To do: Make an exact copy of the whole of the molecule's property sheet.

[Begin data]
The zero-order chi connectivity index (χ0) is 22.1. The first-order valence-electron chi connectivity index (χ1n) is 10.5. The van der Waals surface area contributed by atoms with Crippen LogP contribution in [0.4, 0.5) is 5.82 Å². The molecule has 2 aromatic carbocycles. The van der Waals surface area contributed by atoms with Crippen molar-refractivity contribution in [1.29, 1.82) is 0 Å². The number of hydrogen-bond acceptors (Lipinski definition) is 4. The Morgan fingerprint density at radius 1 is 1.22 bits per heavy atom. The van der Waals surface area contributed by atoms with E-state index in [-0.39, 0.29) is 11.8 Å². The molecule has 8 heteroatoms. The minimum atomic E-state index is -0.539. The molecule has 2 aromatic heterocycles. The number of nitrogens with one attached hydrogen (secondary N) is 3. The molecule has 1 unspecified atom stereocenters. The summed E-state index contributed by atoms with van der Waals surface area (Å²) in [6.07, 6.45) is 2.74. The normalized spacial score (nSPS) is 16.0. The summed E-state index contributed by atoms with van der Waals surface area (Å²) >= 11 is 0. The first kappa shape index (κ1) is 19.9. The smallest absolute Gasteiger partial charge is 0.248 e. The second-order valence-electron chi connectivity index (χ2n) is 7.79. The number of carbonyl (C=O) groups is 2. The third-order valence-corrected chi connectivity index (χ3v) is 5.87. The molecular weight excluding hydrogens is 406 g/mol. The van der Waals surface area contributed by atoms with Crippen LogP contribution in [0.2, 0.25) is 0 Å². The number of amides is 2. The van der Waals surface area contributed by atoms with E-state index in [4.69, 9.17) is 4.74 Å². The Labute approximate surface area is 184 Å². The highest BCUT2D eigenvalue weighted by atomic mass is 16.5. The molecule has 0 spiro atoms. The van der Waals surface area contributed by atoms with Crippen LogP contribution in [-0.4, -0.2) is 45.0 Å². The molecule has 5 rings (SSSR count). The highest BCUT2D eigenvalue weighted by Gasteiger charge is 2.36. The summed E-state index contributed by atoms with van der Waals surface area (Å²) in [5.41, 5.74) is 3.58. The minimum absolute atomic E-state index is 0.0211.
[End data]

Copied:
The zero-order chi connectivity index (χ0) is 22.1. The first-order valence-electron chi connectivity index (χ1n) is 10.5. The van der Waals surface area contributed by atoms with Crippen LogP contribution in [0.4, 0.5) is 5.82 Å². The molecule has 2 aromatic carbocycles. The van der Waals surface area contributed by atoms with Crippen molar-refractivity contribution in [1.29, 1.82) is 0 Å². The number of hydrogen-bond acceptors (Lipinski definition) is 4. The Morgan fingerprint density at radius 1 is 1.22 bits per heavy atom. The van der Waals surface area contributed by atoms with E-state index in [-0.39, 0.29) is 11.8 Å². The molecule has 8 heteroatoms. The minimum atomic E-state index is -0.539. The molecule has 2 aromatic heterocycles. The number of nitrogens with one attached hydrogen (secondary N) is 3. The molecule has 1 unspecified atom stereocenters. The summed E-state index contributed by atoms with van der Waals surface area (Å²) in [6.07, 6.45) is 2.74. The normalized spacial score (nSPS) is 16.0. The summed E-state index contributed by atoms with van der Waals surface area (Å²) >= 11 is 0. The first kappa shape index (κ1) is 19.9. The smallest absolute Gasteiger partial charge is 0.248 e. The second-order valence-electron chi connectivity index (χ2n) is 7.79. The number of carbonyl (C=O) groups is 2. The third-order valence-corrected chi connectivity index (χ3v) is 5.87. The molecular weight excluding hydrogens is 406 g/mol. The van der Waals surface area contributed by atoms with Crippen LogP contribution in [0.2, 0.25) is 0 Å². The number of amides is 2. The van der Waals surface area contributed by atoms with E-state index in [4.69, 9.17) is 4.74 Å². The Labute approximate surface area is 184 Å². The highest BCUT2D eigenvalue weighted by atomic mass is 16.5. The molecule has 0 spiro atoms. The van der Waals surface area contributed by atoms with Crippen LogP contribution in [-0.4, -0.2) is 45.0 Å². The molecule has 5 rings (SSSR count). The highest BCUT2D eigenvalue weighted by Gasteiger charge is 2.36. The summed E-state index contributed by atoms with van der Waals surface area (Å²) in [5.41, 5.74) is 3.58. The minimum absolute atomic E-state index is 0.0211.